Regarding the NARS cafeteria, see p. 79 of Barbara Tuchman’s Practicing History: Selected Essays.
 We worked with a wonderful group of FBI headquarters personnel, especially Robert W. Scherrer, section chief of the FBI’s Records Systems Section; Thomas B. Dudney, supervisor of the FBI’s Records Research Staff; and Clara Glock, the Bureau’s specialist on archival matters. Mr. Scherrer began his career with the Bureau in 1953 as a file clerk. After obtaining a law degree he became a special agent. See https://en.wikipedia.org/wiki/Robert_Scherrer .
 This included grand jury testimony, Internal Revenue Service taxpayer information, Title III wiretap material, and the names of FBI informants.
 See https://en.wikipedia.org/wiki/Bobby_Short
 The Los Angeles Field Office, like most all FBI field office, have satellite office, known as resident agencies.
 This is a reference to the fact that many of us were going to attend the 1982 Spring meeting of the Mid-Atlantic Regional Archives Conference that was being held in Ocean City, Maryland.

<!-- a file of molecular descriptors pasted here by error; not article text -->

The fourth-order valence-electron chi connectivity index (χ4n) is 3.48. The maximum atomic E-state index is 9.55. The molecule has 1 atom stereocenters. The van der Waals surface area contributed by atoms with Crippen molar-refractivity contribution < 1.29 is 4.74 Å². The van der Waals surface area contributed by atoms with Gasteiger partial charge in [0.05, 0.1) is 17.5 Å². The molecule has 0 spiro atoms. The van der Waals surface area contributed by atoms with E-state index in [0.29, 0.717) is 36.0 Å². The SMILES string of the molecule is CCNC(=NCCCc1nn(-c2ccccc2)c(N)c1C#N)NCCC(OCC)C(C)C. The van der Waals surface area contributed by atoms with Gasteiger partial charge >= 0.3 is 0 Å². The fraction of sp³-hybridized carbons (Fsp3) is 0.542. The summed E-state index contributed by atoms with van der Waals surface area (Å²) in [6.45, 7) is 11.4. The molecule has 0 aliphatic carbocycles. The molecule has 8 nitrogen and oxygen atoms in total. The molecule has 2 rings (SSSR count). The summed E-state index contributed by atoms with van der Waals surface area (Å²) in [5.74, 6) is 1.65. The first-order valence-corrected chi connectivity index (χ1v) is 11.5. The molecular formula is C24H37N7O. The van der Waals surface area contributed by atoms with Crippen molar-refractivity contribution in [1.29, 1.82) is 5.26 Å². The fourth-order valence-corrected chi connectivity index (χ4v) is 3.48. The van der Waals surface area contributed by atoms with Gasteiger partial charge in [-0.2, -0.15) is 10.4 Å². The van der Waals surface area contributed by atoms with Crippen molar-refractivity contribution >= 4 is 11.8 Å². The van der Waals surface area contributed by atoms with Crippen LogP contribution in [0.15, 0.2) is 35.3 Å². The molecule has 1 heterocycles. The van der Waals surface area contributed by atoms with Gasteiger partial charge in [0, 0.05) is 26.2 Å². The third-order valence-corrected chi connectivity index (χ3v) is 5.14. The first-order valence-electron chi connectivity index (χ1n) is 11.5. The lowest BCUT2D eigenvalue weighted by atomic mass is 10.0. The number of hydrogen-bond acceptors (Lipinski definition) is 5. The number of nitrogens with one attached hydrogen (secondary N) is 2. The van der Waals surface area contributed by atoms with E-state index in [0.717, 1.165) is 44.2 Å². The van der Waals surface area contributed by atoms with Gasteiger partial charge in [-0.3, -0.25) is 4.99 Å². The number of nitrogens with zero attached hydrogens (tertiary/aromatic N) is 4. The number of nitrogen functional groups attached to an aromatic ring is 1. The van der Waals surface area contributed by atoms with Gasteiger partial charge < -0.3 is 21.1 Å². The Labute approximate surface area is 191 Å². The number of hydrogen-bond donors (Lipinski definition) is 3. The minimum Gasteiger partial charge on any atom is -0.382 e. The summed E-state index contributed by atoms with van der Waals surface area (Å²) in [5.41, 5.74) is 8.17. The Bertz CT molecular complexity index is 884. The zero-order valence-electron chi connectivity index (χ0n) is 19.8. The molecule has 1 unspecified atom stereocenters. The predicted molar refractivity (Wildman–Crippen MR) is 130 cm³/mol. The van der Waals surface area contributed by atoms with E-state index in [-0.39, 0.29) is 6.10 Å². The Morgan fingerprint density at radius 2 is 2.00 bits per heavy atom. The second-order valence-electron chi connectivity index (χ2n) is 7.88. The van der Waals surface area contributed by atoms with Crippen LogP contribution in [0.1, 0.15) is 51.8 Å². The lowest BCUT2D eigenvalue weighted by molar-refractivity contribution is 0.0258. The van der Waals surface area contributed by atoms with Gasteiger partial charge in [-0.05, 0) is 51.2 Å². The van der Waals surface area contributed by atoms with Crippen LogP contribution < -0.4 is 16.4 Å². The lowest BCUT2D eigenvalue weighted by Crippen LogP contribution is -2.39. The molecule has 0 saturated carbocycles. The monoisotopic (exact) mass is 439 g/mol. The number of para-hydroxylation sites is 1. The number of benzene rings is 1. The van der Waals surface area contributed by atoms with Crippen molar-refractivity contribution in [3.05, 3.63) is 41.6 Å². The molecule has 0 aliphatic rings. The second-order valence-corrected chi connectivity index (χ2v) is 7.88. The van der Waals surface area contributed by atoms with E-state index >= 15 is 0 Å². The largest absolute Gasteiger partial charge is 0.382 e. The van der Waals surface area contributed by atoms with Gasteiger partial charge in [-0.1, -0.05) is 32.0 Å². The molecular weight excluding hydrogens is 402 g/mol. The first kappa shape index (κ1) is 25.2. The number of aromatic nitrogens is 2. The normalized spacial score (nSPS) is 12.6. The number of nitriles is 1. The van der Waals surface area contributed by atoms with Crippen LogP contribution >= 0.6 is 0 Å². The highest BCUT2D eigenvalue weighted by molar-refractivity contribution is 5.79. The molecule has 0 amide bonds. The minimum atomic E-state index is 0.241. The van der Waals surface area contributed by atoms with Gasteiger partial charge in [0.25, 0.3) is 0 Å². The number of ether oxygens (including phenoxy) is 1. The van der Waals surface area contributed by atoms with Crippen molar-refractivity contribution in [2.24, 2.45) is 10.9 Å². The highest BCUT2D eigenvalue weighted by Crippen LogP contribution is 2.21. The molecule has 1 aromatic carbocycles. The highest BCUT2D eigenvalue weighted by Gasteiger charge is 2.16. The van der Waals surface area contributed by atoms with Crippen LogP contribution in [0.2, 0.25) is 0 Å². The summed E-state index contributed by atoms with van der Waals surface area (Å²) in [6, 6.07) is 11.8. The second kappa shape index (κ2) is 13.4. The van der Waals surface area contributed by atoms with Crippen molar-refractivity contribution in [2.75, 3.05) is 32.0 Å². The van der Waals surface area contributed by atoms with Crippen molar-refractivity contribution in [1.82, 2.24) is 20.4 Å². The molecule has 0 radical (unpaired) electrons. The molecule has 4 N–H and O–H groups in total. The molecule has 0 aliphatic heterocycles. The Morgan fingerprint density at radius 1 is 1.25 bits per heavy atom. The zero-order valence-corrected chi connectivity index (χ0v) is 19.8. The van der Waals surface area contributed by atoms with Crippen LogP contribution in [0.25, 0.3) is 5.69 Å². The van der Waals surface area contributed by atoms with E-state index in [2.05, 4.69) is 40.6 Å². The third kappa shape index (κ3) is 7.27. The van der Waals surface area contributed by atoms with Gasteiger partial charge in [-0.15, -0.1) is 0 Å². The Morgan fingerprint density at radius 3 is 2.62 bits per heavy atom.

See https://variety.com/2013/film/news/1981-lone-ranger-pic-galloped-quickly-into-oblivion-1200501507/
3 thoughts on “Appraising FBI Records in New York City and Los Angeles, 1981: A Personal Diary”
Thank you for the interesting article about a landmark records appraisal. Another series from this project and in the holdings of the Electronic Records Division is the File of Master Case File Data, 1981 – 1982 (NAID 618893, https://catalog.archives.gov/id/618893). That data file contains information extracted from the 16,750 case files examined in the regular sample of agency headquarters, the seven field offices, and two legal attache offices; and 900 case files examined in the headquarters multi-section sample field office oversample (“extras”). If researchers are interested in obtaining a copy of the data, contact the Electronic Records Division at email@example.com or 301-837-0470.
Great article! Sure beats appraising records in a moldy basement.
Great stuff, Greg! That senior resident agent is lucky to have escaped a multiple microspatula stabbing a la Julius Caesar!